2014 20152016- 2017
Developing a genomics tool (FIT-CHIP) for in-season information on Salmon health

Climate change, genetic challenges, ecological inconsistency, and disease can all be listed as potential stressors to wild populations of salmon on Canada’s west coast. This project is addressing the physical states of wild populations through the development of a series of “salmon FIT-CHIPs” which will be used as a predictor of salmon condition. The system offers extreme flexibility, allowing biological markers to be easily customized for st...

Primary investigators: Dr. Kristi Miller-Saunders, Paul Pavlidis

2014 20152016- 2017
Determining the Effect That Genetics has on Capelin Stock Structure over Many Generations in the Northwest Atlantic Ocean

Capelin (Mallotus villosus) is a commercially fished, key prey-fish species found in the northern waters of the Pacific and Atlantic oceans. Based on shape analysis, tag returns, and seasonal distribution patterns, four capelin stocks are assumed to inhabit the northwest Atlantic. However, a previous study has suggested that groupings are somewhat different than the current stock structure used for fisheries management and indicate that some ...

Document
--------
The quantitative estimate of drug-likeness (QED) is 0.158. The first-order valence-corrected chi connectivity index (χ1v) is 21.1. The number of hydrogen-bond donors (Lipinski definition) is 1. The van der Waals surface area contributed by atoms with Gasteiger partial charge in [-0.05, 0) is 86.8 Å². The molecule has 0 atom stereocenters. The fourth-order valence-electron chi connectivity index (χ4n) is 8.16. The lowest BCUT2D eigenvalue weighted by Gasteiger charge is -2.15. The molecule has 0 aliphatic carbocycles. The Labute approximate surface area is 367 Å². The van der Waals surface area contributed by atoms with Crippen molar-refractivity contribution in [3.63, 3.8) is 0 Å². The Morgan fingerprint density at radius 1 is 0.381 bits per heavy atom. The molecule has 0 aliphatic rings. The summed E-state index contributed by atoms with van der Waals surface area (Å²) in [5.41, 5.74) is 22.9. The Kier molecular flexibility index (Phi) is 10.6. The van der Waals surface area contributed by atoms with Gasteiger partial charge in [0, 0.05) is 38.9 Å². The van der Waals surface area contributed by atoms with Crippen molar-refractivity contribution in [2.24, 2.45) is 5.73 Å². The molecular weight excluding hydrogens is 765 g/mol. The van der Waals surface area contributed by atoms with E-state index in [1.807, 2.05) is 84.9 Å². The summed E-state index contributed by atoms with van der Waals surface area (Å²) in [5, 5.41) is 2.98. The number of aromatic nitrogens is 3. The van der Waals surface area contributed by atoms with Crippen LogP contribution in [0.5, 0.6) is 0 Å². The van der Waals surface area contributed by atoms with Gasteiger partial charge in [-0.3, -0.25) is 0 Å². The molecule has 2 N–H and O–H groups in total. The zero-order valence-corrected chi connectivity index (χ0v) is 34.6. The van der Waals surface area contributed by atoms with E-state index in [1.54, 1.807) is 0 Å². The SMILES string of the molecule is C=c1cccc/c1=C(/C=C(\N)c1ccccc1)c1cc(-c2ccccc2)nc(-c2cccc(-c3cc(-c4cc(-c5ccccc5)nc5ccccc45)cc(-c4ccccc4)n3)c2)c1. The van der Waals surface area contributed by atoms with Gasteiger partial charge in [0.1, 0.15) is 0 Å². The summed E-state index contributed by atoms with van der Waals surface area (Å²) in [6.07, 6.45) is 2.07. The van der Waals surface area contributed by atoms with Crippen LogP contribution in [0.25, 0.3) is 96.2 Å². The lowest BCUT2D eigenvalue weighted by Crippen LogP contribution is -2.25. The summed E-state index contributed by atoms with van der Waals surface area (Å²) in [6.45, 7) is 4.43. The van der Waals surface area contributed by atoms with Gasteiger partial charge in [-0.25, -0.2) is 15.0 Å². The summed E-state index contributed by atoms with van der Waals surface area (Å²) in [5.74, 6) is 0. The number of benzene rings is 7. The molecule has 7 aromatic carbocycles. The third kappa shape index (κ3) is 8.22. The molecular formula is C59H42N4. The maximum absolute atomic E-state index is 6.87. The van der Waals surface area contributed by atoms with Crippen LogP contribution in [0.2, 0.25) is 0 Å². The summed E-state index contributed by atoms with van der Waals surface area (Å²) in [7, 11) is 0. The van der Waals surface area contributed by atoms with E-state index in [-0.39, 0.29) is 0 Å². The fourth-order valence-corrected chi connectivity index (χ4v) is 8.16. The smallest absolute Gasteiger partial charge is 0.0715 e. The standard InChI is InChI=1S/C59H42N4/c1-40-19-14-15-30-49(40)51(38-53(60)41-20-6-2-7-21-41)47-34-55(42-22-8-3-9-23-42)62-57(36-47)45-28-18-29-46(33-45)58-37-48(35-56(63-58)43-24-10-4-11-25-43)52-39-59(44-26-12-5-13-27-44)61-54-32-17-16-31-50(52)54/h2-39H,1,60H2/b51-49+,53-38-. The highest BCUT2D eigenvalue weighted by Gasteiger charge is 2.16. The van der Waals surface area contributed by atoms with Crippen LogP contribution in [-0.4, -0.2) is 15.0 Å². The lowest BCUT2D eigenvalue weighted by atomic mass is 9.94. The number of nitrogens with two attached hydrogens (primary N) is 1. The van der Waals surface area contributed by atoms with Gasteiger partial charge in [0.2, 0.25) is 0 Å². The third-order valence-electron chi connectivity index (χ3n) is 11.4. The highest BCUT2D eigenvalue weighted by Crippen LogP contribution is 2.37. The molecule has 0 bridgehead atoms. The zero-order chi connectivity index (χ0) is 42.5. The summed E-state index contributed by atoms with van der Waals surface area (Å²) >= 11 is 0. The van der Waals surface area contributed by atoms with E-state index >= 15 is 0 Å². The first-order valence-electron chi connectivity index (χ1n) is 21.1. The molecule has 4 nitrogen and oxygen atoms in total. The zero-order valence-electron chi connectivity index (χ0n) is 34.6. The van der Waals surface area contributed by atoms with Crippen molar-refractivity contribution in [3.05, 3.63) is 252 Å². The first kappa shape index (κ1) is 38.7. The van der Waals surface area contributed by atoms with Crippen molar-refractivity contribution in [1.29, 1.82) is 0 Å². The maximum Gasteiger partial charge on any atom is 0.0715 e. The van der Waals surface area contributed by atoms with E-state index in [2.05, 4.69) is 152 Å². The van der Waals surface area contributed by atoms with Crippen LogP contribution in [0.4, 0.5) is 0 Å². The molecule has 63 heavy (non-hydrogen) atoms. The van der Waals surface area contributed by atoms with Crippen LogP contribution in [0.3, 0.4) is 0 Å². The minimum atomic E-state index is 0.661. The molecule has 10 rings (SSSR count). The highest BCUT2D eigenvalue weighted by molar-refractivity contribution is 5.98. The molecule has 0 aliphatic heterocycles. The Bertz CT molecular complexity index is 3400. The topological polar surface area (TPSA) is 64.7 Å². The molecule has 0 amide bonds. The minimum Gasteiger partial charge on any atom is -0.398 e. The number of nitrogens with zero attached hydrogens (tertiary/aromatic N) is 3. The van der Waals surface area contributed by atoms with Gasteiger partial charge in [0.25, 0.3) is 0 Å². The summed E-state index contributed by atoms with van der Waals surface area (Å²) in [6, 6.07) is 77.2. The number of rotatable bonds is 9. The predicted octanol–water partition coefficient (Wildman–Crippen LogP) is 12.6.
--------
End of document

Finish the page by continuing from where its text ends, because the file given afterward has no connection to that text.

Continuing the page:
Primary investigators: Ellen Kenchington, Lorraine Hamilton, Brian Nakashima, Fran Mowbray

2014 20152016- 2017
Determining Different Stocks of Narwhals in Baffin Bay and Nearby Areas Using Genomics

The management goal for fisheries resources, including marine mammals, is the maintenance of populations and stocks that will ensure long term sustainability of the resource. Management questions involving narwhals have dominated requests for marine mammal scientific advice in recent years. At the heart of these questions is the need to be able to resolve stock boundaries for management purposes and attempt to understand the amount of genetic...

Primary investigators: Lianne Postma, Denise Tenkula, Steven Ferguson, Cortney Watt

2014 20152016- 2017
Detecting Colonizing Aquatic Organisms Using Environmental DNA (eDNA) Techniques

Environmental DNA (eDNA) or DNA that is isolated from environmental samples (e.g., water, soil) is quickly becoming a tool used by researchers to detect the occurrence of organisms that do not normally belong to an ecosystem. The method is an efficient and cost-effective alternative to standard surveying methods (e.g., netting, electrofishing) over large areas in aquatic environments. Although eDNA methods cannot currently replace standard s...

Primary investigators: Robert Bajno, Karen Dunmall, Tim Gingera, Jim Reist

2014 20152016- 2017